For purposes of disclosure under the final Rule, both “executive” and “compensation” are defined broadly. Compensation includes not only salary, but also:
– (1) bonus;
– (2) awards of stock, stock options, and stock appreciation rights;
– (3) earnings for services under non-equity incentive plans;
– (4) change in pension value;
– (5) above-market earnings on deferred compensation which is not tax-qualified; and
– (6) other compensation, if the aggregate value of all such other compensation (e.g., severance, termination payments, value of life insurance paid on behalf of the employee, perquisites or property) for the executive exceeds $10,000.
“Executive” is defined as any officer, managing partner, or any employee in a management position.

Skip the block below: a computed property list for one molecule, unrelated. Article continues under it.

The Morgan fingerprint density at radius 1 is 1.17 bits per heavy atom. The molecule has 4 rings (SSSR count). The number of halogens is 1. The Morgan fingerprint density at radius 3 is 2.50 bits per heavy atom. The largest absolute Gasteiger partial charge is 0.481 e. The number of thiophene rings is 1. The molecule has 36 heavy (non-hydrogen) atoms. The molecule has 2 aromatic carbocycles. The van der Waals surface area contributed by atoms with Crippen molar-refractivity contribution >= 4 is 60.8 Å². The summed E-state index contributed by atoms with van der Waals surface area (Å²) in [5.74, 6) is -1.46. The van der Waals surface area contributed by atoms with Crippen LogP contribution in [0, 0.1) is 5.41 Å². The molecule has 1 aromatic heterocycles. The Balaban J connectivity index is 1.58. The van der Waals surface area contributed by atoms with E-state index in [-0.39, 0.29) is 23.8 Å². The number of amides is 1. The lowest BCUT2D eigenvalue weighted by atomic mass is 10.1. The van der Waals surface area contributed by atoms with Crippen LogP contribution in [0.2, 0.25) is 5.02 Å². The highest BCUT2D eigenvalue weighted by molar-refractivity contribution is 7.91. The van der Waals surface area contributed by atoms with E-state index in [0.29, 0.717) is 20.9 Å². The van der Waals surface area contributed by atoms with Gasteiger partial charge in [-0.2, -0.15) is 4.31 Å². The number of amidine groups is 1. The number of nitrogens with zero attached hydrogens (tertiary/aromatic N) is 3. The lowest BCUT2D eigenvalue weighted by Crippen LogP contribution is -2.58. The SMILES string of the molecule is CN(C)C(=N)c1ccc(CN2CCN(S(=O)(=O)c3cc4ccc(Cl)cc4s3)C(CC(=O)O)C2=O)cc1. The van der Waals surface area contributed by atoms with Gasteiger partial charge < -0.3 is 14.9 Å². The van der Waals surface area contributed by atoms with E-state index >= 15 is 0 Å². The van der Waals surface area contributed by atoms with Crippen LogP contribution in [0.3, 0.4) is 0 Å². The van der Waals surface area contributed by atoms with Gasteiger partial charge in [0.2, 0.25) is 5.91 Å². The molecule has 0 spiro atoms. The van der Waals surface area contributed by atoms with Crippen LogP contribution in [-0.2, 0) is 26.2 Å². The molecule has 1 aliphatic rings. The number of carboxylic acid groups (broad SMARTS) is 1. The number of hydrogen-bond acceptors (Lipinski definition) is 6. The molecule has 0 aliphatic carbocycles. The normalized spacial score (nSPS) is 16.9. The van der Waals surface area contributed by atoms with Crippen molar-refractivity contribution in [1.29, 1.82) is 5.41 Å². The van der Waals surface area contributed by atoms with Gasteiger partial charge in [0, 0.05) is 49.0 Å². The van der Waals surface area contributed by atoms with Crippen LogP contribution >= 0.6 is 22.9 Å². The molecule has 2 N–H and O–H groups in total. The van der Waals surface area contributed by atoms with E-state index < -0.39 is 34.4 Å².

The prime contractor must report executive compensation information in two different locations. For subcontractors, the information is entered into the FFATA Sub-award Reporting System (“FSRS”). For contractor information, primes must use the Federal Procurement Data System (“FPDS”), where certain required information will be pre-populated by the government. Prime Contractors must note two things here: First, as to first-tier subcontractors, the prime is responsible for notifying its subcontractors that the required information will be made public. Second, regarding its own information, under the Final Rule it is the prime’s responsibility to check and correct any inaccurate information pre-populated in FPDS.